The Queensland government has cited an alleged financial crisis as one of its spurious justifications for the sale of public assets, but apparently it can find a spare billion or so to spray on yet another sporting event which will almost certainly return little or nothing in revenue. I had my say on the Commonwealth Games bid here and here. The ABC story includes Treasurer Andrew Fraser’s admission that the proceeds of the asset sales, which were supposedly going to finance schools and hospitals, are the source of this luxury expenditure.
I’m happy to say that on this occasion I was accurately quoted in the Oz. The reporter Roseane Barrett did her job properly, and there was no editorial interference, presumably because the story was critical of a Labor government.
I can’t bring myself to post about the latest manoeuvring for numbers in the Parliament, and nothing much is going to happen on policy until that’s all resolved. So, since exercise seems to be one of the topics in which nearly everyone is interested (and there are lots of other blogs devoted to the topic on which *everyone* is interested), I thought I would expand on my last post. That post made it seem as if I’m focused on running, but actually I try for a more diverse portfolio
* Group training, three or four times a week
* Running, 5k or so, twice a week, mostly on treadmill or soft surfaces. I was running further and on hard surfaces but cut back when I started getting knee pain
* Cycling, 20-30km, once or twice a week, plus riding into work intermittently
* Swimming, 500m-1K, two or three times a week
That seems to be enough to keep my muscles a bit sore most of the time, but to avoid obvious injury to my joints. Following some problems a few months ago, I’ve been getting some useful advice from my physiotherapist and a sports podiatrist on how to avoid knee injuries from running.
As I mentioned a while back, I’ve been doing a bit of running and, unsurprisingly, had knee problems. One response has been to take drinks made of a foul-tasting powder containing glucosamine sulphate and chondritin, which has been widely held out as having promise in relieving symptoms of osteoarthritis. There were some promising case studies, enough to prompt both widespread use, including by me, and a full-scale trial and meta-analysis.
The tests results are now in, and I have mixed feelings in reporting that the both glucosamine sulphate and chondritin appear to be useless. (H/T Neurologica, but link isn’t loading). I was tempted to finish off what was left, on the theory that it might be doing some good anyway, but my commitment to evidence-based policy, along with the fact that the stuff tastes foul, has prevailed.
Out it goes. Now, if anyone can recommend a good broad-spectrum placebo, I’m in the market.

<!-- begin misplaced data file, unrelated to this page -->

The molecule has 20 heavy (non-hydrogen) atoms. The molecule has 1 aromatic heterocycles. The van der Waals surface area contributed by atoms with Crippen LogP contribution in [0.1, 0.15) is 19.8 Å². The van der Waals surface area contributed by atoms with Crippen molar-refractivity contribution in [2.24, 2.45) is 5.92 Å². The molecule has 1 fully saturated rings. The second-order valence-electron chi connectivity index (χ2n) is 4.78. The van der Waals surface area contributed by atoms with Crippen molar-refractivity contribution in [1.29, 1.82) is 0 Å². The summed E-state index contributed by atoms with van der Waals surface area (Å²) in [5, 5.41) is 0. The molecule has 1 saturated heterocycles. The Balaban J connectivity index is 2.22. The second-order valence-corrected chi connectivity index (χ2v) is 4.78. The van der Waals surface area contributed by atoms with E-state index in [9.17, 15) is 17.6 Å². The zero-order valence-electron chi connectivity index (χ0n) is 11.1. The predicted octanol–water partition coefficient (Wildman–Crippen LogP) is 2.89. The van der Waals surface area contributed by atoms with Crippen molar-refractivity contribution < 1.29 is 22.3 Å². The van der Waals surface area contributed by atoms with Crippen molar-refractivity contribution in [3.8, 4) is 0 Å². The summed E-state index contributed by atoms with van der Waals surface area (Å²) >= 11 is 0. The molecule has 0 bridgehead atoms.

Everybody hates drug cheats. But that doesn’t seem to stop it happening, and it’s easy enough to see why.
I just finished the Bridge to Brisbane 10km fun run. I was doing really well on my training, and seemed certain to beat my personal best when I started getting knee pains – nothing really bad, but enough that I stopped before it got any worse. I got some help from the physio and did lots of stretches, but it was still a problem. So, on the day, I just took a couple of ibuprofen, and did my best to ignore it. And, if I could have taken a pill that would fix my knees for me, I would have done so.
Am I, then, a budding drug cheat?
fn1. updated My friend and colleague Flavio Menezes (who beat me by 3 minutes) advises me that my time was 53:20, which is (just) a PB. My knees advise me that they will forgive me just this once. And, I should mention that, thanks to a series of miscalculations, i did the run with no assistance from caffeine, the wonder drug on which I rely for all things. So, with good knees and strong coffee, I can still hope to break 50.
A few days ago, I suggested, a little tongue-in-cheek that the money wasted on Gold Coast car races would be better spent buying a major football grand final. It turns out, that’s precisely what the Bligh government is trying to do, and offering much less than the cost of the car race. Nathan Rees is not happy.
For quite a few years now, I’ve been following both the fortunes of the Brisbane Bullets and those of an economic system centred on high levels of debt, validated by capital gains. These two interests have collided in an unfortunate fashion with the announcement that the Bullets license has been returned to the National Basketball League. This has been more-or-less inevitable since the owner, Eddy Groves, ran into financial difficulties arising from the impact of the credit crisis on his childcare group, ABC Learning.